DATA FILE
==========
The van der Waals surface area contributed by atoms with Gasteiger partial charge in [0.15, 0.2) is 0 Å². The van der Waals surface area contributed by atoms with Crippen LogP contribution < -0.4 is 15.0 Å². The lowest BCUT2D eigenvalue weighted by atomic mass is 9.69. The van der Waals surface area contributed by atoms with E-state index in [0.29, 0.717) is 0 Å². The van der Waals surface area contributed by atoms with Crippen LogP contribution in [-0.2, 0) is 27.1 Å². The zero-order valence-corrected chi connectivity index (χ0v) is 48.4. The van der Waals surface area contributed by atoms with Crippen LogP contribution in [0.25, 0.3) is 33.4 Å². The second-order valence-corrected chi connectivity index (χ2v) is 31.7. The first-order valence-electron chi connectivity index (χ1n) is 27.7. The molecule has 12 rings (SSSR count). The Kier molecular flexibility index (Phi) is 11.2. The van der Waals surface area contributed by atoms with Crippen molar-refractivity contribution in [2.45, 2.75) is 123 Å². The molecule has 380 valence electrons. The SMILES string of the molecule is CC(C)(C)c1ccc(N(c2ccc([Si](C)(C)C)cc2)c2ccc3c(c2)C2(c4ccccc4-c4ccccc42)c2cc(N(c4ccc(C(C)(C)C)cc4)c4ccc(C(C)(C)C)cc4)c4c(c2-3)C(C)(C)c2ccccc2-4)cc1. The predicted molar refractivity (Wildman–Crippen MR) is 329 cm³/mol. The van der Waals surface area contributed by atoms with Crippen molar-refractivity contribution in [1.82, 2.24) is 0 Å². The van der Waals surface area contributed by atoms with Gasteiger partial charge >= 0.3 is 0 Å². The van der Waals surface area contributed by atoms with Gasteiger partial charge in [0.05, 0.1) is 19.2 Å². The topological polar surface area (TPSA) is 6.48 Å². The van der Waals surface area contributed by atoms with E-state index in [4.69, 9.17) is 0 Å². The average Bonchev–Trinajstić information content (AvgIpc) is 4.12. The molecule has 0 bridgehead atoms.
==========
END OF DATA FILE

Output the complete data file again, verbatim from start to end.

The van der Waals surface area contributed by atoms with Gasteiger partial charge in [0.15, 0.2) is 0 Å². The van der Waals surface area contributed by atoms with Crippen LogP contribution < -0.4 is 15.0 Å². The lowest BCUT2D eigenvalue weighted by atomic mass is 9.69. The van der Waals surface area contributed by atoms with E-state index in [0.29, 0.717) is 0 Å². The van der Waals surface area contributed by atoms with Crippen LogP contribution in [-0.2, 0) is 27.1 Å². The zero-order valence-corrected chi connectivity index (χ0v) is 48.4. The van der Waals surface area contributed by atoms with Crippen LogP contribution in [0.25, 0.3) is 33.4 Å². The second-order valence-corrected chi connectivity index (χ2v) is 31.7. The first-order valence-electron chi connectivity index (χ1n) is 27.7. The molecule has 12 rings (SSSR count). The Kier molecular flexibility index (Phi) is 11.2. The van der Waals surface area contributed by atoms with Crippen molar-refractivity contribution in [2.45, 2.75) is 123 Å². The molecule has 380 valence electrons. The SMILES string of the molecule is CC(C)(C)c1ccc(N(c2ccc([Si](C)(C)C)cc2)c2ccc3c(c2)C2(c4ccccc4-c4ccccc42)c2cc(N(c4ccc(C(C)(C)C)cc4)c4ccc(C(C)(C)C)cc4)c4c(c2-3)C(C)(C)c2ccccc2-4)cc1. The predicted molar refractivity (Wildman–Crippen MR) is 329 cm³/mol. The van der Waals surface area contributed by atoms with Crippen molar-refractivity contribution in [1.82, 2.24) is 0 Å². The van der Waals surface area contributed by atoms with Gasteiger partial charge >= 0.3 is 0 Å². The van der Waals surface area contributed by atoms with Gasteiger partial charge in [0.05, 0.1) is 19.2 Å². The topological polar surface area (TPSA) is 6.48 Å². The van der Waals surface area contributed by atoms with E-state index in [4.69, 9.17) is 0 Å². The average Bonchev–Trinajstić information content (AvgIpc) is 4.12. The molecule has 0 bridgehead atoms.